Leave it to the men and women who work in science and especially the students of space to show us how meaningless political squabbles can be. We are all one species on the same Earth, and it is missions like this one that help us to realize that no matter whether we are on opposite sides of the world, or floating above it, we are at our best when we work together to advance our mutual pursuit of greater understanding of our place in space.

Thanks for reading and watching. If you have any questions, comments, or suggestions, launch them into my inbox at monotrememadness@gmail.com. Be sure to orbit back here next week for more out of this world fun.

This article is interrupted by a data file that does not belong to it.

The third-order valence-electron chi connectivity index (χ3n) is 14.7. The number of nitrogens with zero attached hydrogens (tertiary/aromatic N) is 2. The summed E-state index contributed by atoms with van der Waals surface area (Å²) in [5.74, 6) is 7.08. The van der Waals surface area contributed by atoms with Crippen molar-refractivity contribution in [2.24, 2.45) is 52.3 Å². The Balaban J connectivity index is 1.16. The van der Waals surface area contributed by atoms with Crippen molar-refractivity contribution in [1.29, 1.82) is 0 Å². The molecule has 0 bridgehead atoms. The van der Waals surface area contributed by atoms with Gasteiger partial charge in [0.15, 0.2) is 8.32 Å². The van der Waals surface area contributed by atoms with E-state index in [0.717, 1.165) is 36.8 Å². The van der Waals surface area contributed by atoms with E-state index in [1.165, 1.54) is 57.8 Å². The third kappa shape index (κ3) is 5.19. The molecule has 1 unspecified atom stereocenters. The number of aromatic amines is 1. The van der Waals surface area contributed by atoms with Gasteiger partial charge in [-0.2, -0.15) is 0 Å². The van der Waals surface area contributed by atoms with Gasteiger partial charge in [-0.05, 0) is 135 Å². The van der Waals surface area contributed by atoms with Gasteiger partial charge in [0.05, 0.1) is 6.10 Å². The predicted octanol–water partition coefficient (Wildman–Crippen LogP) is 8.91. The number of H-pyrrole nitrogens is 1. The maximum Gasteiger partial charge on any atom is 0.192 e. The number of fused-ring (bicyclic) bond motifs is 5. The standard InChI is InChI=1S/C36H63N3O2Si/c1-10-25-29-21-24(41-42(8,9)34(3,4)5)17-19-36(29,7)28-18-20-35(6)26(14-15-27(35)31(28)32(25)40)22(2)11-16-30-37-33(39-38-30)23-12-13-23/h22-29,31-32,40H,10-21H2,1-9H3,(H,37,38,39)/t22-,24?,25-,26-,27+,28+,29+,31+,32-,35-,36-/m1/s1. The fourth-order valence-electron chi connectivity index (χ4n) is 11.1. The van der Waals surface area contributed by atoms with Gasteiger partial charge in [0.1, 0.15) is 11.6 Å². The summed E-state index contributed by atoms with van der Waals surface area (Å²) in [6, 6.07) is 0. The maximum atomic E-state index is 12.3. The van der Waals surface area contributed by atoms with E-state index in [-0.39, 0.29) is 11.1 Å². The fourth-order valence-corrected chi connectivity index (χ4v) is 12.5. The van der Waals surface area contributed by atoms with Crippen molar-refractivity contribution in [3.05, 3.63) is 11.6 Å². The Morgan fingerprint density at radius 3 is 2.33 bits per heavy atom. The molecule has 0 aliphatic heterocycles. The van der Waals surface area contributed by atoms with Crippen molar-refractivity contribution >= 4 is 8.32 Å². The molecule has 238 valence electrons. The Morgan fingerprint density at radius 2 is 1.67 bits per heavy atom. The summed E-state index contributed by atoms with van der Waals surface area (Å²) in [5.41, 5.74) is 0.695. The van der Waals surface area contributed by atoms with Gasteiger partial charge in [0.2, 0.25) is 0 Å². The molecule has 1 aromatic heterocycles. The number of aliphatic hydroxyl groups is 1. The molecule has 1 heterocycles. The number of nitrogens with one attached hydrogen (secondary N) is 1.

I’m sure I’ve written that before and I don’t care,


Blackbird Spying in the Dead of Night

Hello everyone! In anticipation of Mach 1 Day – my personal celebration of Chuck Yeager breaking the sound barrier on October 14, 1947 as I discussed in last year’s post: “The Spinning Starfighter of Southern California” – I have another account from the aviation archives to share with you. It also pertains to the core of elite test pilots who put experimental aircraft through their paces for the United States Military before they were literally cleared for takeoff in real-world scenarios. In the spirit of pushing the envelope both figuratively and physically, I want to look at the fastest flyer in the sky that stays in this confines of this world, a plane that was built to fly higher than any before: the SR-71 Blackbird.